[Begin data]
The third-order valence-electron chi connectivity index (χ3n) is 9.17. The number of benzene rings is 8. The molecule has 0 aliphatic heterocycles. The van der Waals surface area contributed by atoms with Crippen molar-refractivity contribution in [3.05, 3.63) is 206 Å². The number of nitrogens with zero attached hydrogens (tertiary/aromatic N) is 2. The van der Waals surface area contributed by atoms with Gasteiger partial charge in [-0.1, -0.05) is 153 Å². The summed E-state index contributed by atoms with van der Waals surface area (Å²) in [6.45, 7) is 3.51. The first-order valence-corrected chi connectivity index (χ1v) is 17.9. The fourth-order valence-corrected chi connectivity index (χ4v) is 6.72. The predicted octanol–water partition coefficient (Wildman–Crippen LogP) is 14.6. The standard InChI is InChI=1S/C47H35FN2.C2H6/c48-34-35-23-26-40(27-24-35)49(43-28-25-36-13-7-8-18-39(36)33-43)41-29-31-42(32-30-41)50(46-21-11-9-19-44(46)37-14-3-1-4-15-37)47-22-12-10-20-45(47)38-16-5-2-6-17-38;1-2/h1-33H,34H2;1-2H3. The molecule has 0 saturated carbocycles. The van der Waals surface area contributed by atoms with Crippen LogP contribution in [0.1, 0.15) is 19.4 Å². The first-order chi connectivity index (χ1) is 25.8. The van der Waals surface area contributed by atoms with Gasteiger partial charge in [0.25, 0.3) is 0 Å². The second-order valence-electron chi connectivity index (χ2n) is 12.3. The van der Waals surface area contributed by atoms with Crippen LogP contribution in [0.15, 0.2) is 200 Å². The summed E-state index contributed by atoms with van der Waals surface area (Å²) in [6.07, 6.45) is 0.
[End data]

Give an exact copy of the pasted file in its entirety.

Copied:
The third-order valence-electron chi connectivity index (χ3n) is 9.17. The number of benzene rings is 8. The molecule has 0 aliphatic heterocycles. The van der Waals surface area contributed by atoms with Crippen molar-refractivity contribution in [3.05, 3.63) is 206 Å². The number of nitrogens with zero attached hydrogens (tertiary/aromatic N) is 2. The van der Waals surface area contributed by atoms with Gasteiger partial charge in [-0.1, -0.05) is 153 Å². The summed E-state index contributed by atoms with van der Waals surface area (Å²) in [6.45, 7) is 3.51. The first-order valence-corrected chi connectivity index (χ1v) is 17.9. The fourth-order valence-corrected chi connectivity index (χ4v) is 6.72. The predicted octanol–water partition coefficient (Wildman–Crippen LogP) is 14.6. The standard InChI is InChI=1S/C47H35FN2.C2H6/c48-34-35-23-26-40(27-24-35)49(43-28-25-36-13-7-8-18-39(36)33-43)41-29-31-42(32-30-41)50(46-21-11-9-19-44(46)37-14-3-1-4-15-37)47-22-12-10-20-45(47)38-16-5-2-6-17-38;1-2/h1-33H,34H2;1-2H3. The molecule has 0 saturated carbocycles. The van der Waals surface area contributed by atoms with Crippen LogP contribution in [0.1, 0.15) is 19.4 Å². The first-order chi connectivity index (χ1) is 25.8. The van der Waals surface area contributed by atoms with Gasteiger partial charge in [0.25, 0.3) is 0 Å². The second-order valence-electron chi connectivity index (χ2n) is 12.3. The van der Waals surface area contributed by atoms with Crippen LogP contribution in [0.15, 0.2) is 200 Å². The summed E-state index contributed by atoms with van der Waals surface area (Å²) in [6.07, 6.45) is 0.